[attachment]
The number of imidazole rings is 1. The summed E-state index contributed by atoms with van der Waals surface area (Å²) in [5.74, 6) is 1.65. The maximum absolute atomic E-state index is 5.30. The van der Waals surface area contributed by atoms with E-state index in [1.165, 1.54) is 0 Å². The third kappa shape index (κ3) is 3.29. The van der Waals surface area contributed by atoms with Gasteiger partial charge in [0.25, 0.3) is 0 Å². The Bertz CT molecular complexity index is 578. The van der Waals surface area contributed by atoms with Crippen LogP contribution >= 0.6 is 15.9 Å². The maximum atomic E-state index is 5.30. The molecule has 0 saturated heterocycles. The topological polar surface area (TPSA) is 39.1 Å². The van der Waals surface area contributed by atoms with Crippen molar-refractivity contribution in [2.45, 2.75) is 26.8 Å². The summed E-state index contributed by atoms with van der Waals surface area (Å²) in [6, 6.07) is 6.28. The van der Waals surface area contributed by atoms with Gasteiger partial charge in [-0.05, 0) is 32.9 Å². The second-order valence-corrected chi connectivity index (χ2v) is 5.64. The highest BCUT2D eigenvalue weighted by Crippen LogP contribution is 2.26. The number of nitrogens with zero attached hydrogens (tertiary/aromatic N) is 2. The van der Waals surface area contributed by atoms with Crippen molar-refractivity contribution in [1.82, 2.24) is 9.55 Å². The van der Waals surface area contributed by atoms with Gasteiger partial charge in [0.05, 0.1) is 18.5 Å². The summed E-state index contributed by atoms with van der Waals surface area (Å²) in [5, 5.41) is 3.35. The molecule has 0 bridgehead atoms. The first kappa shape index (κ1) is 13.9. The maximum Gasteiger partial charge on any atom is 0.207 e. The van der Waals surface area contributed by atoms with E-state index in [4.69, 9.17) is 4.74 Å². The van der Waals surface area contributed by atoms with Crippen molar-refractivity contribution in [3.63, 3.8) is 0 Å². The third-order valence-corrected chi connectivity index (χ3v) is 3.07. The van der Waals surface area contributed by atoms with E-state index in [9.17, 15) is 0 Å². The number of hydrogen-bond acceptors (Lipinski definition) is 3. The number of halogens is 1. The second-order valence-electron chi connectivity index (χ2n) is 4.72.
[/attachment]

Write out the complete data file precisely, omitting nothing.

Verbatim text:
The number of imidazole rings is 1. The summed E-state index contributed by atoms with van der Waals surface area (Å²) in [5.74, 6) is 1.65. The maximum absolute atomic E-state index is 5.30. The van der Waals surface area contributed by atoms with E-state index in [1.165, 1.54) is 0 Å². The third kappa shape index (κ3) is 3.29. The van der Waals surface area contributed by atoms with Gasteiger partial charge in [0.25, 0.3) is 0 Å². The Bertz CT molecular complexity index is 578. The van der Waals surface area contributed by atoms with Crippen LogP contribution >= 0.6 is 15.9 Å². The maximum atomic E-state index is 5.30. The molecule has 0 saturated heterocycles. The topological polar surface area (TPSA) is 39.1 Å². The van der Waals surface area contributed by atoms with Crippen molar-refractivity contribution in [2.45, 2.75) is 26.8 Å². The summed E-state index contributed by atoms with van der Waals surface area (Å²) in [6, 6.07) is 6.28. The van der Waals surface area contributed by atoms with Gasteiger partial charge in [-0.05, 0) is 32.9 Å². The second-order valence-corrected chi connectivity index (χ2v) is 5.64. The highest BCUT2D eigenvalue weighted by Crippen LogP contribution is 2.26. The number of nitrogens with zero attached hydrogens (tertiary/aromatic N) is 2. The van der Waals surface area contributed by atoms with Crippen molar-refractivity contribution in [1.82, 2.24) is 9.55 Å². The van der Waals surface area contributed by atoms with Gasteiger partial charge in [0.05, 0.1) is 18.5 Å². The summed E-state index contributed by atoms with van der Waals surface area (Å²) in [5, 5.41) is 3.35. The molecule has 0 bridgehead atoms. The first kappa shape index (κ1) is 13.9. The maximum Gasteiger partial charge on any atom is 0.207 e. The van der Waals surface area contributed by atoms with E-state index in [4.69, 9.17) is 4.74 Å². The van der Waals surface area contributed by atoms with Crippen molar-refractivity contribution in [3.63, 3.8) is 0 Å². The third-order valence-corrected chi connectivity index (χ3v) is 3.07. The van der Waals surface area contributed by atoms with E-state index in [9.17, 15) is 0 Å². The number of hydrogen-bond acceptors (Lipinski definition) is 3. The number of halogens is 1. The second-order valence-electron chi connectivity index (χ2n) is 4.72.